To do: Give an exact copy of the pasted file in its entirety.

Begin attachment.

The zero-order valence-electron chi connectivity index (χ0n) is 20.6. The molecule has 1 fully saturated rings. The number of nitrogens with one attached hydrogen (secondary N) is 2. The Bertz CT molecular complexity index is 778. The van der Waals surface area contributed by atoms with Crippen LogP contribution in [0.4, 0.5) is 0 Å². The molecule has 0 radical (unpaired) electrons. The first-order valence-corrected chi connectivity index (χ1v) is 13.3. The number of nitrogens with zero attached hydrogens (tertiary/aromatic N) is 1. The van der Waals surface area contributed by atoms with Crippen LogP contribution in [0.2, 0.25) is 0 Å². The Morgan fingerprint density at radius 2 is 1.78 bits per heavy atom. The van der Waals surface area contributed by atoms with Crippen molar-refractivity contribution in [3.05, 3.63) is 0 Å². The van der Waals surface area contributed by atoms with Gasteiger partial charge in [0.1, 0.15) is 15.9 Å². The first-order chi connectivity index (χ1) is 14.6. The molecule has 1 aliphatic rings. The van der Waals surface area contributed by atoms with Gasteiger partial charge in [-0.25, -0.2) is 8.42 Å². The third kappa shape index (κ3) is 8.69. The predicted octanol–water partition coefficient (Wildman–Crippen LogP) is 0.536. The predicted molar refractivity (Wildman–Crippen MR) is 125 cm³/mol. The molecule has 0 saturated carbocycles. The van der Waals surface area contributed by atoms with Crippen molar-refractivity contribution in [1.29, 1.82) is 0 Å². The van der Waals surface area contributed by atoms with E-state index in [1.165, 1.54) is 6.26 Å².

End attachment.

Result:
The zero-order valence-electron chi connectivity index (χ0n) is 20.6. The molecule has 1 fully saturated rings. The number of nitrogens with one attached hydrogen (secondary N) is 2. The Bertz CT molecular complexity index is 778. The van der Waals surface area contributed by atoms with Crippen LogP contribution in [0.4, 0.5) is 0 Å². The molecule has 0 radical (unpaired) electrons. The first-order valence-corrected chi connectivity index (χ1v) is 13.3. The number of nitrogens with zero attached hydrogens (tertiary/aromatic N) is 1. The van der Waals surface area contributed by atoms with Crippen LogP contribution in [0.2, 0.25) is 0 Å². The Morgan fingerprint density at radius 2 is 1.78 bits per heavy atom. The van der Waals surface area contributed by atoms with Crippen molar-refractivity contribution in [3.05, 3.63) is 0 Å². The van der Waals surface area contributed by atoms with Gasteiger partial charge in [0.1, 0.15) is 15.9 Å². The first-order chi connectivity index (χ1) is 14.6. The molecule has 1 aliphatic rings. The van der Waals surface area contributed by atoms with Gasteiger partial charge in [-0.25, -0.2) is 8.42 Å². The third kappa shape index (κ3) is 8.69. The predicted octanol–water partition coefficient (Wildman–Crippen LogP) is 0.536. The predicted molar refractivity (Wildman–Crippen MR) is 125 cm³/mol. The molecule has 0 saturated carbocycles. The van der Waals surface area contributed by atoms with Crippen molar-refractivity contribution in [1.29, 1.82) is 0 Å². The van der Waals surface area contributed by atoms with E-state index in [1.165, 1.54) is 6.26 Å².